and were sufficient to meet our audit objective. Therefore, we did not assess the reliability of the
data.

We also identified an opportunity for Fort Belknap to put more than $182,000 to better use if it
trains its administrators and staff regarding the identification and acceptance process for
renovation work on certain types of housing. We further identified an opportunity for Fort
Belknap to put more than $1 million to better use if it improves controls over tenant accounts
receivable collections and recovers the funds so that they may be used to benefit program
participants.

We performed our on-site audit work from August through October 2009 at the Housing
Department’s offices at Fort Belknap in Harlem, MT.

We conducted the audit in accordance with generally accepted government auditing standards.
Those standards require that we plan and perform the audit to obtain sufficient, appropriate
evidence to provide a reasonable basis for our findings and conclusions based on our audit
objectives. We believe that the evidence obtained provides a reasonable basis for our findings
and conclusions based on our audit objectives.




                                                18
                              INTERNAL CONTROLS

Internal control is an integral component of an organization’s management that provides
reasonable assurance that the following controls are achieved:

   •   Program operations,
   •   Relevance and reliability of information,
   •   Compliance with applicable laws and regulations, and
   •   Safeguarding of assets and resources.

Internal controls relate to management’s plans, methods, and procedures used to meet its
mission, goals, and objectives. They include the processes and procedures for planning,
organizing, directing, and controlling program operations as well as the systems for measuring,
reporting, and monitoring program performance.



 Relevant Internal Controls
              We determined that the following internal controls were relevant to our audit
              objectives:

              •    Controls over administering its Indian housing plan.
              •    Controls over using its block grant funds for allowable costs.
              •    Controls over submitting its audited financial statements.
              •    Controls over administering its tenant accounts receivable.
              •    Controls over establishing and maintaining its monthly equity payment
                   accounts.

              We assessed the relevant controls identified above.

              A significant weakness exists if management controls do not provide reasonable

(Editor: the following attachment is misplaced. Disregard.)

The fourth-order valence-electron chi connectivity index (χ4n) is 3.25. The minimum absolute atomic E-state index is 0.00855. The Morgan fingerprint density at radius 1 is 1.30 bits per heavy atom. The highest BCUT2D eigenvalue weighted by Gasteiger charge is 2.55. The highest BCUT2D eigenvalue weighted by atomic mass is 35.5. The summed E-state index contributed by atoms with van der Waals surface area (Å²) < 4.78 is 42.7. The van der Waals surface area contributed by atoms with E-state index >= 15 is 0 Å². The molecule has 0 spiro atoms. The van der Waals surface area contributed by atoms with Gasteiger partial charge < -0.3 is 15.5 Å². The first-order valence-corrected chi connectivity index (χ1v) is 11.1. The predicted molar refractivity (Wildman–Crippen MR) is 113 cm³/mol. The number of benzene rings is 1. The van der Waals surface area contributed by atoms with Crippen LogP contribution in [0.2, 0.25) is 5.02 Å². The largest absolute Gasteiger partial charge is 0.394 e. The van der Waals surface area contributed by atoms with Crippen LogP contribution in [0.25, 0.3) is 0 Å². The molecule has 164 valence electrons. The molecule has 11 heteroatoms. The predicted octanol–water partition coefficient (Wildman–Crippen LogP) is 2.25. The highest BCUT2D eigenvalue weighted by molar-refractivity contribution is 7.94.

assurance that the process for planning, organizing, directing, and controlling
              program operations will meet the organization’s objectives.

 Significant Weaknesses
              Based on our review, we believe that the following items are significant weaknesses:

              •   Fort Belknap did not adequately train its personnel (findings 1, 2, 3, and 5).
              •   Fort Belknap did not have written policies and procedures for collecting tenant
                  accounts receivable (finding 4).




                                               19
                                     APPENDIXES

Appendix A

              SCHEDULE OF QUESTIONED COSTS
             AND FUNDS TO BE PUT TO BETTER USE

                 Recommendation                Ineligible    Funds to be put
                        number                         1/     to better use 2/
                                1A             $182,940
                                2A              $31,958
                                4B                               $1,043,553
                                5B             $300,000


1/   Ineligible costs are costs charged to a HUD-financed or HUD-insured program or activity
     that the auditor believes are not allowable by law; contract; or Federal, State, or local
     policies or regulations.

2/   Recommendations that funds be put to better use are estimates of amounts that could be
     used more efficiently if an Office of Inspector General (OIG) recommendation is
     implemented. These amounts include reductions in outlays, deobligation of funds,
     withdrawal of interest, costs not incurred by implementing recommended improvements,
     avoidance of unnecessary expenditures noted in preaward reviews, and any other savings
     that are specifically identified. Fort Belknap could have put $1,043,553 to better use for
     program participants if it had pursued collection of the funds so that funds were available
     when participants needed them for appropriate purposes.




                                             20
Appendix B

        AUDITEE COMMENTS AND OIG’S EVALUATION


Ref to OIG Evaluation   Auditee Comments




                         21
Ref to OIG Evaluation   Auditee Comments




Comment 1




Comment 2



Comment 3




                         22
Ref to OIG Evaluation   Auditee Comments




Comment 4




                         23
Ref to OIG Evaluation   Auditee Comments